The hospital authorities also successfully lobbied the National Registry Department to change their patients’ sex markers in official documents.

According to a 2014 Human Rights Watch report, one of the physicians in the team, Dr Khairuddin Yusuf, said that they stopped the surgeries after the National Fatwa Council “expressed concern,” with the medical team’s scientific reasoning not being accepted.

 Choosing an executioner

In any case, the interviewees agreed a change in social thinking would be a long-term process, with the coming general election a more immediate issue.

Faris said he has not yet decided who to vote for, adding that voting for any one of the coalitions would be akin to choosing his own executioner and as such he hasn’t decided who “is going to kill me”.

Wilde (photo) recalled that he was a passionate first-time voter in the last general election, who hoped to bring change through his vote. He said he is still hesitating about his choice in the coming election and he does not rule out the possibility of spoiling his vote.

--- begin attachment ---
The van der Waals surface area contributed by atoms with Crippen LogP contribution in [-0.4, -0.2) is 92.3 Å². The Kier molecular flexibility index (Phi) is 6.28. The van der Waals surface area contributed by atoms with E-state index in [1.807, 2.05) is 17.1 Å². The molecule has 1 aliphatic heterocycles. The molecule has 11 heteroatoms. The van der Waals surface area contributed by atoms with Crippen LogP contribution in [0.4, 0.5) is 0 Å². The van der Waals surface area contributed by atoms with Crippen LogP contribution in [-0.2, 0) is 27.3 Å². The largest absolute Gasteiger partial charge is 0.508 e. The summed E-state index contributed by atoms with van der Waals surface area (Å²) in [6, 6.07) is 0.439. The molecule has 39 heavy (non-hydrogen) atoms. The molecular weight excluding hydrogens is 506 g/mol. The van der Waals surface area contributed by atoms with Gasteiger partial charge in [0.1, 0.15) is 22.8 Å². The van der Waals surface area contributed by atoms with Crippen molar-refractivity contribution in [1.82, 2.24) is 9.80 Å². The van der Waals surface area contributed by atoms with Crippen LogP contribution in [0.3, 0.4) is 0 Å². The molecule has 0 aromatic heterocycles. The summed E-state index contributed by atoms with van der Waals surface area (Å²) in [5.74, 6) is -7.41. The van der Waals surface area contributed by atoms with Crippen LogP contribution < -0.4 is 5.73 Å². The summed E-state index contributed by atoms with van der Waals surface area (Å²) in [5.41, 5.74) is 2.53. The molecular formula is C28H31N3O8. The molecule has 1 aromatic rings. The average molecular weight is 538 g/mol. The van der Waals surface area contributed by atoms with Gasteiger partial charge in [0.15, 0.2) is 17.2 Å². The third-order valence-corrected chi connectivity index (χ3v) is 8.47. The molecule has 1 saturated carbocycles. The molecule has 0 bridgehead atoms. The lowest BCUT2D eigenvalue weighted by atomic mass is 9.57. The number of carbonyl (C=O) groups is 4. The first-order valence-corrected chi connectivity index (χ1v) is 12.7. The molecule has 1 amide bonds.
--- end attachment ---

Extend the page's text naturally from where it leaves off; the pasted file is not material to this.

“PSM (Parti Sosialis Malaysia) only participates in a few places and it is the only political party in Malaysia which has put LGBT rights in its manifesto. A lot of people would say that PSM is not Islamic, but is the point of the country to be Islamic or to be good for its citizens?”

PSM will be contesting 20 seats in GE14, comprising five parliamentary seats and 15 state seats. Although the influence of PSM is relatively small, it is like a beacon in the darkness in the eyes of sexual minorities.

Malaysia practises the first-past-the-post electoral system, which favours the two largest blocs for most constituencies. In other words, it is hard for PSM to have an impact on the national scale since it only has one member of Parliament for now.

Maria Chin Abdullah, the chairperson of Bersih, has suggested that Malaysia considers adopting the mixed member proportional system, which will improve the diversity of legislatures plus the quality of debates, scrutiny, and legislation.

The system, which is employed in Germany, will provide more spaces for small parties, allowing voters to be freed from the dilemma of “picking one of two”, and ensuring that the voices of specific minority groups are not eliminated in this merciless game of chess.

Source: Malaysiakini


[1[According to Khartini Slamah’s article “The struggle to be ourselves, neither men nor women: Mak Nyahs in Malaysia,” published in the collection “Sexuality, Gender and Rights: Exploring Theory and Practice in South and Southeast Asia,”